of the Masses. 1 

1 "Clemens XIII., praevio voto Sacrse Congregationis Indulgentia- 
rum, die 19 Mali, 1759, indulsit omnibus ecclesiis parochialibus altare 
privilegiatum quotidianum ad septennium; quo expleto, praecepit om 
nibus Episcopis, Abbatibus, Vicariisque, Capitularibus, pro suis paroeciis, 
confinnationem ejusdem privilegii ad septennium petere." (T/ieol. 
nior, 1. 6, n. 339.) 

To gain the indulgence of the privileged altar, Mass must be said in 
black on all the days on which this color is permitted; when it is not 
permitted, the Mass of the day is said. (S. C. Jnd. n Apr., 1840, et 
ii Mart., 1851.) 

preparation for lUass anb ftljanksgiuing after it. 



We here put in the first place the prayers that our 
Holy Mother the Church herself gives us in the Missal 
To these prayers we join prayers to which indulgences 
are attached. ED. 

{hxeparatio afo Ittissam 



NE reminiscaris, Domine, delicta nostra vel parentum 
nostrorum, neque vindictam sumas de peccatis nostris. 

Qua Antiphona in Fcslis duplicibus tantum duplicatur; ct Tempore 
Pasc/iali, addilur in fine: Alleluia. Dcinde dicuntur sequcntes Psalmi. 

Psalmus 83. 

Guam dilecta tabernacula tua, Domine virtutum:* 
concupiscit et deficit anima mea in atria Domini. 

Cor meum et caro mea* exultaverunt in Deum vivum. 

Etenim passer invenit sibi domum:* et turtur nidum 
sibi, ubi ponat pullos suos. 

Altaria tua, Domine virtutum: * Rex meus et Deus 

Beati qui habitant in domo tua, Domine: * in saecula 
saeculorum laudabunt te. 

Beatus vir, cujus est auxilium abs te: * ascensiones in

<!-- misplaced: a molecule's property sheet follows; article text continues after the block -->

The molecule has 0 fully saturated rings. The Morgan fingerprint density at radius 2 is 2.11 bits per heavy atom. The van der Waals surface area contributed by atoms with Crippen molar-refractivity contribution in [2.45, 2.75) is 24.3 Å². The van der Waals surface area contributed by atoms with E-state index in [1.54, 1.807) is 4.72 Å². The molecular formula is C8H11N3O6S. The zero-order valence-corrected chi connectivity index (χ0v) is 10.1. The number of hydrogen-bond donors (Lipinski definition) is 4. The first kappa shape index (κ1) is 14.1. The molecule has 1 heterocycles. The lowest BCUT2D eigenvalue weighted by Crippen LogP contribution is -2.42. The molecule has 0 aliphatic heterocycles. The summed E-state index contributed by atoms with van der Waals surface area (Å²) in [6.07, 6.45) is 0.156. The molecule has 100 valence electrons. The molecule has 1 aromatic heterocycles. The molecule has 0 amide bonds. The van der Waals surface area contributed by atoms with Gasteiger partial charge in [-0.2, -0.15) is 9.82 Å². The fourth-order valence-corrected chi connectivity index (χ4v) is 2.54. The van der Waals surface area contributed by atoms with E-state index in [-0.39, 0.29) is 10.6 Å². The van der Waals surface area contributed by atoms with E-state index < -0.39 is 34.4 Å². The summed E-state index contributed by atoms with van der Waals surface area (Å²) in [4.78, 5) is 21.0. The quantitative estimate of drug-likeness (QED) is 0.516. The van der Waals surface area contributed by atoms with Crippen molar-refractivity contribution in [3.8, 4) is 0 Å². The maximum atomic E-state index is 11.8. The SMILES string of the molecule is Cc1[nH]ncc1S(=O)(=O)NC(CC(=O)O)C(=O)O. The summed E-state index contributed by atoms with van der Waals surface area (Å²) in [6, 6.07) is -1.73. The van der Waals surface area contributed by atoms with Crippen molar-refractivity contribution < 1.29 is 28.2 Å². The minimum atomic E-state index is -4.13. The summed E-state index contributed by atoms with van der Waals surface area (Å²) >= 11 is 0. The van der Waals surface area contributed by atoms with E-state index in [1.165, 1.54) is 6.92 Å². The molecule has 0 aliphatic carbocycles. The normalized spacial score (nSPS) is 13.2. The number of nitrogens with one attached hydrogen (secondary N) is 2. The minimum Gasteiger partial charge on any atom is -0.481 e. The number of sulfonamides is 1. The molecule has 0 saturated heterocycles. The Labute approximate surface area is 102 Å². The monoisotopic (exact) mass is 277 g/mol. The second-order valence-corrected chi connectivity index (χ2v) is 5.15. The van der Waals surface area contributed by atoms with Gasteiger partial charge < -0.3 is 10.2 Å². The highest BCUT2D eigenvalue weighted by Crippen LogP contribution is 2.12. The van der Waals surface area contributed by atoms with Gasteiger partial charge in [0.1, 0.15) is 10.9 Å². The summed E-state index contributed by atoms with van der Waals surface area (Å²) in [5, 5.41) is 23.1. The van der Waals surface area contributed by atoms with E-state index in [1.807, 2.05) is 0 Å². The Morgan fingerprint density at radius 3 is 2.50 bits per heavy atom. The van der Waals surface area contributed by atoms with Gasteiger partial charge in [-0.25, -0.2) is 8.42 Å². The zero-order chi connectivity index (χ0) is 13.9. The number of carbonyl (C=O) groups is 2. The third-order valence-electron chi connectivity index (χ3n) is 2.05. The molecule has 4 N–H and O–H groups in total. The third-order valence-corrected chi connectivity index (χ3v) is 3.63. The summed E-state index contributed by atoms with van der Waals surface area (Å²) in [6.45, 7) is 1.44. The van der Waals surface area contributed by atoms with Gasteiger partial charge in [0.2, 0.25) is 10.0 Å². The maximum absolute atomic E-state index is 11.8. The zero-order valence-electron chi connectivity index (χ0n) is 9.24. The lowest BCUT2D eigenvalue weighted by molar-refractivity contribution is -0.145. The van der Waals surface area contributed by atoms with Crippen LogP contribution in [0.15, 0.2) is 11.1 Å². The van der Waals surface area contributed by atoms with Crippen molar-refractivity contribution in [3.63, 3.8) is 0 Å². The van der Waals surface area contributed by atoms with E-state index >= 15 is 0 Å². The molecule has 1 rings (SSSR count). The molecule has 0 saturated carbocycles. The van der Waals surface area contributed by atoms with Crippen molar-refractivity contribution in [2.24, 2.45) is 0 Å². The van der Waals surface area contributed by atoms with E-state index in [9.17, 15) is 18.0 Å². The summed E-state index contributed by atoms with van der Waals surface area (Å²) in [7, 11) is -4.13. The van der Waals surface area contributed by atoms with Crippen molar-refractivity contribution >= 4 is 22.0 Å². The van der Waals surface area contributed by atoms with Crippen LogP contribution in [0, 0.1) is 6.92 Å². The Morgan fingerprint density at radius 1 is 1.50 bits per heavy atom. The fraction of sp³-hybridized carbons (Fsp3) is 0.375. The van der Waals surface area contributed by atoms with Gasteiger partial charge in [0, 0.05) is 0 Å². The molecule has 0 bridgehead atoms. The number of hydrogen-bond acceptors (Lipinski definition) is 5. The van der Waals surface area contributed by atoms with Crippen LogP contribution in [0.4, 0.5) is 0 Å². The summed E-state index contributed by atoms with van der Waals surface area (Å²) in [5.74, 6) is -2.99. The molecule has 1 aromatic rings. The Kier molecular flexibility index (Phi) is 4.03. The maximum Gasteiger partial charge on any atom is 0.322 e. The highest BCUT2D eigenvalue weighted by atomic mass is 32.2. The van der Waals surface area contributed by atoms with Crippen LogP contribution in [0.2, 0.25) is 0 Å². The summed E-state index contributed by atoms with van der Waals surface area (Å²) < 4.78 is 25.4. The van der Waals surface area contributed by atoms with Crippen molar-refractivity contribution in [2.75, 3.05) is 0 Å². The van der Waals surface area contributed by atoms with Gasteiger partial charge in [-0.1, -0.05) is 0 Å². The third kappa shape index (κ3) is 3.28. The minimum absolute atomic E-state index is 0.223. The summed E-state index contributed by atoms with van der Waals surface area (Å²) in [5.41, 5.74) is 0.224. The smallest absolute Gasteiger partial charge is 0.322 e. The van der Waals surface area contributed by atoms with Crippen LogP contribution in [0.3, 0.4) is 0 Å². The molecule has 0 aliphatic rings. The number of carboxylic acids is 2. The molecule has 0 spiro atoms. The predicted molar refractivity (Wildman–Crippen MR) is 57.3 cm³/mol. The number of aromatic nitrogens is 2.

corde suo disposuit, in valle lacrymarum, in loco quern 

Etenim benedictionem dabit legislator, ibunt de vir- 
tute in virtutem: * videbitur Deus deorum in Sion. 

Domine Deus virtutum, exaudi orationem meam:* 
auribus percipe, Deus Jacob. 

Protector noster aspice Deus: * et respice in faciem 
Christi tui. 

Ouia melior est dies una in atriis tuis * super millia. 

Elegi abjectus esse in domo Dei mei, * magis quam 
habitare in tabernaculis peccatorum. 

268 Preparation for Mass. 

Quia misericordiam et veritatem diligit Deus:*gra- 
tiam et gloriam dabit Dominus. 

Non privabit bonis eos, qui ambulant in innocentia: * 
Domine virtutum, beatus homo qui sperat in te. 

Gloria Patri. 

Psalmus 84. 

Benedixisti, Domine, terram tuam: * avertisti captivi- 
tatem Jacob. 

Remisisti iniquitatem plebis tuae: * operuisti omnia 
peccato eorum. 

Mitigasti omnem iram tuam: * avertisti ab ira indig- 
nationis tuae. 

Converte nos, Deus salutaris noster: * et averte iram 
tuam a nobis. 

Numquid in aeternum irasceris nobis ?* aut extendes 
iram tuam a generatione in generationem ? 

Deus, tu conversus vivificabis nos: * et plebs tua laeta- 
bitur in te. 

Ostende nobis, Domine, misericordiam tuam: * et salu- 
tare tuum da nobis. 

Audiam quid loquatur in me Dominus Deus: * quo- 
niam loquetur pacem in plebem suam. 

Et super Sanctos suos, * et in eos qui convertuntur ad 

Verumtamen prope timentes eum salutare ipsius: * ut 
inhabitet gloria in terra nostra. 

Misericordia et veritas obviaverunt sibi: * justitia et 
pax osculatae sunt. 

Veritas de terra orta est: * et justitia de ccelo pros- 

Etenim Dominus dabit benignitatem: * et terra nostra 
dabit fructum suum. 

Justitia ante eum ambulabit: * et ponet in via gressus 

Gloria Patri.